Isle of Wight Council – council tax support scheme


Working age Islanders who claim council tax support may lose around £2 a week from next April – as the council searches to find £7.5 million of savings in its annual budget.

Low income claimants can currently get 80 per cent support for their council tax bills, but under a change proposed this could fall to 70 per cent, or by an average £2.06 a week.

The reduction is one option to go before a meeting of the Full Council on 17 January – but if approved would only affect working age claimants and not pensioners.

The council would also continue to offer its ‘exceptional hardship fund’ to help those in most serious difficulty.

“Since we were elected last May, the council’s Cabinet has been working tirelessly to explore all areas of the council’s finances and how we can deliver the best services we can in the face of some very difficult decisions on savings,” said council leader, Councillor Dave Stewart.

“We are determined to invest wisely in the Island’s future and act prudently to balance the council’s books – but there is no hiding from the fact that we are faced with some tough choices.

“It is with a very heavy heart that we are having to consider this option, but it is important to note that we went out to consultation on local council tax support between August and October last year, and the majority of respondents supported a reduction from 80 per cent to either 75 or 70 per cent.”

Four years ago local council tax support was fully centrally funded by the government – but since then local council tax payers have increasingly been asked to fund the difference. There has been a £6 million fall in central funding since 2013.

Councillor Stewart said: “The council has been placed in a very difficult position of providing a scheme to protect low income households while central funding is cut year on year and we are still required to provide support to pensioners as in 2013. It means we are continually needing to review our local council tax support scheme, and balance this alongside support for many other vital services.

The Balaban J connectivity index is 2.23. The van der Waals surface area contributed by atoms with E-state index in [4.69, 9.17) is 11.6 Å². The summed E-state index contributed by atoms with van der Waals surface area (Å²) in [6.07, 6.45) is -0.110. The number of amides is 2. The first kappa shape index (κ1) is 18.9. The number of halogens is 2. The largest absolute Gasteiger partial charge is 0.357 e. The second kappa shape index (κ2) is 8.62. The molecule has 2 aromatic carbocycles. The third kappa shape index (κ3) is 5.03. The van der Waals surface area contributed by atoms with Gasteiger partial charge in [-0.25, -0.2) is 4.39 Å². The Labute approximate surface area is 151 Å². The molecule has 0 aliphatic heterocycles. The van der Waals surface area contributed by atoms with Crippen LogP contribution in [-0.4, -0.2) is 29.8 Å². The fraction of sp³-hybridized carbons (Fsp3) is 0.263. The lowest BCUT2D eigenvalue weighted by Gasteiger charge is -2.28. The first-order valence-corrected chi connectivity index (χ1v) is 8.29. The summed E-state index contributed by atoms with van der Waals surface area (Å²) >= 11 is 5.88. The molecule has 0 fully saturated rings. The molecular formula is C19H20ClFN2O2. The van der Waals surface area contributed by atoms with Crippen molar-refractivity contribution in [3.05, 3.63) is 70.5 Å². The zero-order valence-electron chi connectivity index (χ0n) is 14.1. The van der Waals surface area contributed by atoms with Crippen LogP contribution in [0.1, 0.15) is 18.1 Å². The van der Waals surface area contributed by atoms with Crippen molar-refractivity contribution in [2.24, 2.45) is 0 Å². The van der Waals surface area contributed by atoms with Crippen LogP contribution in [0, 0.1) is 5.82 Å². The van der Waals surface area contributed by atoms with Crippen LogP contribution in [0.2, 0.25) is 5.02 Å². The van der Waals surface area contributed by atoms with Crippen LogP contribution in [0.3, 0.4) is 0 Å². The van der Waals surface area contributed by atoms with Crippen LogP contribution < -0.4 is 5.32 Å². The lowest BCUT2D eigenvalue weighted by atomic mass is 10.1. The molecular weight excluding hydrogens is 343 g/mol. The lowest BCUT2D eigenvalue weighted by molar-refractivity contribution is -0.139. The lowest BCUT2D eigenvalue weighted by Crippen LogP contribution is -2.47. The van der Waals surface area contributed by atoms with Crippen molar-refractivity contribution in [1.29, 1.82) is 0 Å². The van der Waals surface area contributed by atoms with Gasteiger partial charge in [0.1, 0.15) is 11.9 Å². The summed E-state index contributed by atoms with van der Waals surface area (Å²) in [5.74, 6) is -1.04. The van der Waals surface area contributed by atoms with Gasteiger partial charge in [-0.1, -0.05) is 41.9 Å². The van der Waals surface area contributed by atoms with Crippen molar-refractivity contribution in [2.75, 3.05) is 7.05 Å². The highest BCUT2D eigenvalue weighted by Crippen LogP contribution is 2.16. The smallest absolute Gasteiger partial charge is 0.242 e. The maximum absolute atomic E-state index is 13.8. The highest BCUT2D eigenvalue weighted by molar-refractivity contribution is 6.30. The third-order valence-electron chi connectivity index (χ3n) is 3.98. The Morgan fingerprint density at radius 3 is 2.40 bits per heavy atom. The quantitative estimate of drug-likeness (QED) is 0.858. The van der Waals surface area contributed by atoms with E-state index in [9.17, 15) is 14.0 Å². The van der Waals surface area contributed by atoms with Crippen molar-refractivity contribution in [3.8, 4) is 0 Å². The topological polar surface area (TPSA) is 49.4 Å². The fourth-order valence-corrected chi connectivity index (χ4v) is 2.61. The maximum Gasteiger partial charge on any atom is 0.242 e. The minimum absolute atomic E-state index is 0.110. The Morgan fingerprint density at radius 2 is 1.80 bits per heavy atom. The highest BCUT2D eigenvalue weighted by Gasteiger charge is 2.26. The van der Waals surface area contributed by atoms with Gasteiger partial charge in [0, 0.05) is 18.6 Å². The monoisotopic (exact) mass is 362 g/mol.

“In terms of the council’s overall budget we are currently engaging collaboratively with all opposition groups on the council, to ensure we are open to a wide range of ideas and suggestions.

“We are also consulting widely with Islanders and stakeholders over the coming weeks to ensure we have extensive feedback before we set the annual budget at Full Council on 28 February.”

The report on local council tax support to Full Council on 17 January, can be found at: D.pdf

If approved, it is estimated the reduction in support from 80 per cent to 70 per cent would reduce the cost of the council tax support scheme by approximately £570,000 (including the police and town and parish council preceptors share) next year.

Fact file:

  • Prior to 2013 claimants on very low incomes could get 100 per cent of their council tax paid, with central government paying a grant to local councils to cover the whole cost. Since 2013 the government has transferred the responsibility to local councils and has reduced its funding support year on year.
  • The overall cost of the scheme for 2018/19 on the Island is estimated at £10.9 million.
  • The shortfall between government funding and the cost of the scheme for the council is £3 million.
  • Government funding for 2018/19 is due to fall by a further 7.3 per cent or £0.448 million.
  • The government has protected pensioners by not allowing any reduction in their support.
  • There are currently 11,397 Islanders who claim local council tax support, of whom 5,719 are working age claimants, and 5,678 are pensioners.
  • The total of those who claim local council tax support has fallen from 14,604 in 2013/14 to 11,397 in 2017/18.
  • The option being recommended to Full Council would also limit local council tax support to a maximum of (no higher than) a council tax band C charge.
  • Single person council tax discount is a separate statutory requirement, which is unaffected, and not part of the local council tax support scheme.
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